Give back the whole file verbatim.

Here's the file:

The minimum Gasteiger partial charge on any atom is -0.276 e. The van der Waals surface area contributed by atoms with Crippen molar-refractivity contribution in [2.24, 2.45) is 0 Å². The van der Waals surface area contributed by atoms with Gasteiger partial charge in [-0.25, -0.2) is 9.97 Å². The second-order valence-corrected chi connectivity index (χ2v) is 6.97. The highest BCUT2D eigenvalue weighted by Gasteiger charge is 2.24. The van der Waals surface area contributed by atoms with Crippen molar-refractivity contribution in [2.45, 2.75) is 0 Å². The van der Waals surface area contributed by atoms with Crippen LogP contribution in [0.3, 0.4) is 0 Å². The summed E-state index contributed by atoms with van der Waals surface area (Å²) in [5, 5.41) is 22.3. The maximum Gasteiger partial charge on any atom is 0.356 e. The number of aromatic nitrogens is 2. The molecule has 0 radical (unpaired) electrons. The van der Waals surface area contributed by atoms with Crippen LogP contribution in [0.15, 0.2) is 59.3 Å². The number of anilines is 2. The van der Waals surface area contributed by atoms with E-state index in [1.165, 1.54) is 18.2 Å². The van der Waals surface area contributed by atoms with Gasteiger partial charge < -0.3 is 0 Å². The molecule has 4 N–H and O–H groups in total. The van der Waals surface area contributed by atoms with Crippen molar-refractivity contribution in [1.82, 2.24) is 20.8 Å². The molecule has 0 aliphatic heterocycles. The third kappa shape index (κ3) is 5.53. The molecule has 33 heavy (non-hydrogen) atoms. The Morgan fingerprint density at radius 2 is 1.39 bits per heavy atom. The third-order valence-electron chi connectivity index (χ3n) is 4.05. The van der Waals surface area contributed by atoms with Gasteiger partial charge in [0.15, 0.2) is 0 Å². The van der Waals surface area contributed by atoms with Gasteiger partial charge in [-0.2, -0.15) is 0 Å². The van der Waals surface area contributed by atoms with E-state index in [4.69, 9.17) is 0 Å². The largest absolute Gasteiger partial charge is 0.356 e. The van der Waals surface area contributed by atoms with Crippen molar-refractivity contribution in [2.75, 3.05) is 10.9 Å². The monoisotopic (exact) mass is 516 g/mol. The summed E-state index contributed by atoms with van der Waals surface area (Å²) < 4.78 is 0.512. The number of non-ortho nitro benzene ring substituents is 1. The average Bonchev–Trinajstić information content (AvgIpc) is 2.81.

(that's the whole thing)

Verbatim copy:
The minimum Gasteiger partial charge on any atom is -0.276 e. The van der Waals surface area contributed by atoms with Crippen molar-refractivity contribution in [2.24, 2.45) is 0 Å². The van der Waals surface area contributed by atoms with Gasteiger partial charge in [-0.25, -0.2) is 9.97 Å². The second-order valence-corrected chi connectivity index (χ2v) is 6.97. The highest BCUT2D eigenvalue weighted by Gasteiger charge is 2.24. The van der Waals surface area contributed by atoms with Crippen molar-refractivity contribution in [2.45, 2.75) is 0 Å². The van der Waals surface area contributed by atoms with Crippen LogP contribution in [0.3, 0.4) is 0 Å². The summed E-state index contributed by atoms with van der Waals surface area (Å²) in [5, 5.41) is 22.3. The maximum Gasteiger partial charge on any atom is 0.356 e. The number of aromatic nitrogens is 2. The molecule has 0 radical (unpaired) electrons. The van der Waals surface area contributed by atoms with Crippen LogP contribution in [0.15, 0.2) is 59.3 Å². The number of anilines is 2. The van der Waals surface area contributed by atoms with E-state index in [1.165, 1.54) is 18.2 Å². The van der Waals surface area contributed by atoms with Gasteiger partial charge < -0.3 is 0 Å². The molecule has 4 N–H and O–H groups in total. The van der Waals surface area contributed by atoms with Crippen molar-refractivity contribution in [1.82, 2.24) is 20.8 Å². The molecule has 0 aliphatic heterocycles. The third kappa shape index (κ3) is 5.53. The molecule has 33 heavy (non-hydrogen) atoms. The Morgan fingerprint density at radius 2 is 1.39 bits per heavy atom. The third-order valence-electron chi connectivity index (χ3n) is 4.05. The van der Waals surface area contributed by atoms with Gasteiger partial charge in [0.15, 0.2) is 0 Å². The van der Waals surface area contributed by atoms with Gasteiger partial charge in [-0.2, -0.15) is 0 Å². The van der Waals surface area contributed by atoms with E-state index in [4.69, 9.17) is 0 Å². The largest absolute Gasteiger partial charge is 0.356 e. The van der Waals surface area contributed by atoms with Crippen molar-refractivity contribution in [2.75, 3.05) is 10.9 Å². The monoisotopic (exact) mass is 516 g/mol. The summed E-state index contributed by atoms with van der Waals surface area (Å²) < 4.78 is 0.512. The number of non-ortho nitro benzene ring substituents is 1. The average Bonchev–Trinajstić information content (AvgIpc) is 2.81.